History of the Welsh name Caradog
Despite the fact that the name “Caradoc” and its different structures were in no way, shape or form exceptional amid the Middle Ages, it is plausible a percentage of the Caradocs alluded to in Welsh family histories and hagiographies such the Life of St. Tatheus are the same individual. Because of the name’s commonness impressive disarray exists about Caradoc’s character, both verifiable and abstract. He may have gotten to be mistaken for the British legend Caratacus (the Latin manifestation of Caradoc), Cerdic of Wessex and any number of British history’s later Caradocs. His parentage fluctuates from content to content; he is known as the child of Llyr Marini (conceivably inferring Llyr) a few times in the Mabinogion, and a Breton legend recognizes a Caradoc the Elder, assisting the muddling.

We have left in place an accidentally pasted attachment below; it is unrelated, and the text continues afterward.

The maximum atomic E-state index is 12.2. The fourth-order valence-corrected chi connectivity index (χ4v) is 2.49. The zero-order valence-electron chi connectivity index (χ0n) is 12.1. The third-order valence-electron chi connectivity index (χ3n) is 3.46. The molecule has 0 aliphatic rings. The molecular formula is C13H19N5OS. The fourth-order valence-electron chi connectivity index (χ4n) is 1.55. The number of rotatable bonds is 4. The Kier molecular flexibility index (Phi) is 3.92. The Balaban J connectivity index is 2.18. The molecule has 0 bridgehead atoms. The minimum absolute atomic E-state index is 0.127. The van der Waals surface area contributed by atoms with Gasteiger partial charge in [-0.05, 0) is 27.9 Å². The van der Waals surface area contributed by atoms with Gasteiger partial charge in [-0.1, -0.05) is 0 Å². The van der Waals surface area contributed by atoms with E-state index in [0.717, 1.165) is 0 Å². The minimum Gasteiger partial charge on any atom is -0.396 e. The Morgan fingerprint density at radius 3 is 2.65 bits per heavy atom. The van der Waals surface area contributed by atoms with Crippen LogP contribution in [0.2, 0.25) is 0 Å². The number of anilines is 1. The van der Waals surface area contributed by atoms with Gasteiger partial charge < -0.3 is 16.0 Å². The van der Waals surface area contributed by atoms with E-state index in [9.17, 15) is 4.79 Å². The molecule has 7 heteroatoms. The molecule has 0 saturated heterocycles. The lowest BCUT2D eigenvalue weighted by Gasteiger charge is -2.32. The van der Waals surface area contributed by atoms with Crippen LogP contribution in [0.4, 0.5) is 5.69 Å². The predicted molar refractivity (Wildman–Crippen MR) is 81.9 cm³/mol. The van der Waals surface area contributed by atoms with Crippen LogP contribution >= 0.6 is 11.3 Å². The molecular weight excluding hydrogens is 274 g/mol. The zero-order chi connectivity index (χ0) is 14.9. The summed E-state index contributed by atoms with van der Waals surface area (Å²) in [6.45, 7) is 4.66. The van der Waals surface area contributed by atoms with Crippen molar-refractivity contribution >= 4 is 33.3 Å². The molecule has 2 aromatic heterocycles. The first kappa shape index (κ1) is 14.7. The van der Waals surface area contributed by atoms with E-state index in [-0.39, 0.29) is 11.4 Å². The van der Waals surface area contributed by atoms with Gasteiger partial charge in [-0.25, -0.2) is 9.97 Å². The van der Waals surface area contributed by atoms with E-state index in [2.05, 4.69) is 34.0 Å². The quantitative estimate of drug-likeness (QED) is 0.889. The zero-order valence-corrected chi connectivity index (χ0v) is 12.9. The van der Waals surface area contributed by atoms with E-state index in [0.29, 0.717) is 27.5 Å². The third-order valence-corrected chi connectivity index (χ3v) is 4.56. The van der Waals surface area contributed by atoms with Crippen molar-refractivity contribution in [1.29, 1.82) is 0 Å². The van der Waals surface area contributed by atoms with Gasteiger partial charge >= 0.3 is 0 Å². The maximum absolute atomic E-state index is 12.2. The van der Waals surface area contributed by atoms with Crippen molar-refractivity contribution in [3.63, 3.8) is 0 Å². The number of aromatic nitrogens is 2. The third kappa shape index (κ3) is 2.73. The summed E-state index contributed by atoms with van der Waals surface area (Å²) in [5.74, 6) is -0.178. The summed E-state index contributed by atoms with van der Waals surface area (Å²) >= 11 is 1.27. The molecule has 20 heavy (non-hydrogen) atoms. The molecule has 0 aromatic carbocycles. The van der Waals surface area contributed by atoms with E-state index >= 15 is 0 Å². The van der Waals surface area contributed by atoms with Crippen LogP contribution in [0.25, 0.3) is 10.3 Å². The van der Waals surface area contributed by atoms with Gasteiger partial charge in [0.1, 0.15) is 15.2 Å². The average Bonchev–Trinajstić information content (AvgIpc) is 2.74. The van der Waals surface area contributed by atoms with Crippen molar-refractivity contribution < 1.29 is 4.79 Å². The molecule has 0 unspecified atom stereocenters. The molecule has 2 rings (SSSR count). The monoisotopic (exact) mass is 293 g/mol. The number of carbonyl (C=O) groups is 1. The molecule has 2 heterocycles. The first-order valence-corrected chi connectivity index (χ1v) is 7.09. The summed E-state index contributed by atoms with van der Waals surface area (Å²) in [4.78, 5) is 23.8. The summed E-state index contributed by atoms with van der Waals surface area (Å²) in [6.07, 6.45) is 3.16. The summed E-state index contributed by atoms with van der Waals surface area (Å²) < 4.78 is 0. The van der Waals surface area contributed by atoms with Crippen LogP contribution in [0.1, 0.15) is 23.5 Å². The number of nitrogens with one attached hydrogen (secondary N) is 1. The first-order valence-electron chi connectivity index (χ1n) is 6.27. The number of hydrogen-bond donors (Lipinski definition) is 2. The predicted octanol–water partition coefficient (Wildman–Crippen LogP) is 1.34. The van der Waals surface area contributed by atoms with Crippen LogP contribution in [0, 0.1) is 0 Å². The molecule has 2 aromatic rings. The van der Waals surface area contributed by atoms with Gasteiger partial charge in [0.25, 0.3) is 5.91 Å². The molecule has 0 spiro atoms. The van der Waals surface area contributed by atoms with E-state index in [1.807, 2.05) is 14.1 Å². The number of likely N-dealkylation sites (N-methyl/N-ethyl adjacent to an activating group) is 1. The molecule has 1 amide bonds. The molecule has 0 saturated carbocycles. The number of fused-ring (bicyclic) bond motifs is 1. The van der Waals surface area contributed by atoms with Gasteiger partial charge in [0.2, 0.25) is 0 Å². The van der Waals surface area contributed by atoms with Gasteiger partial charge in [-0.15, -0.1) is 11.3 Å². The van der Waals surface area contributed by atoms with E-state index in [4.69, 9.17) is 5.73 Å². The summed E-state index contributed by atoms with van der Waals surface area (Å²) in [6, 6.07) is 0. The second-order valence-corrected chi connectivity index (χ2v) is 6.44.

A few archaeologists decipher Caradog Freichfras as a conceivable chronicled figure, otherwise called Caradoc ap Ynyr, who was the leader of Gwent around the 6th century, and was based at Caerwent, the prior Roman town of Venta Silurum. They translate his name as a recognition of the prior legend Caratacus, inferring a progression of convention from the preroman society of the Silures who involved the same range in what is currently south-east Wales, and which is likewise recommended by other material.
The popularity of Caradog
In 2013 Caradog was not in the top 100 most popular boys’ names in Wales.
Check out other boys’ names on this website.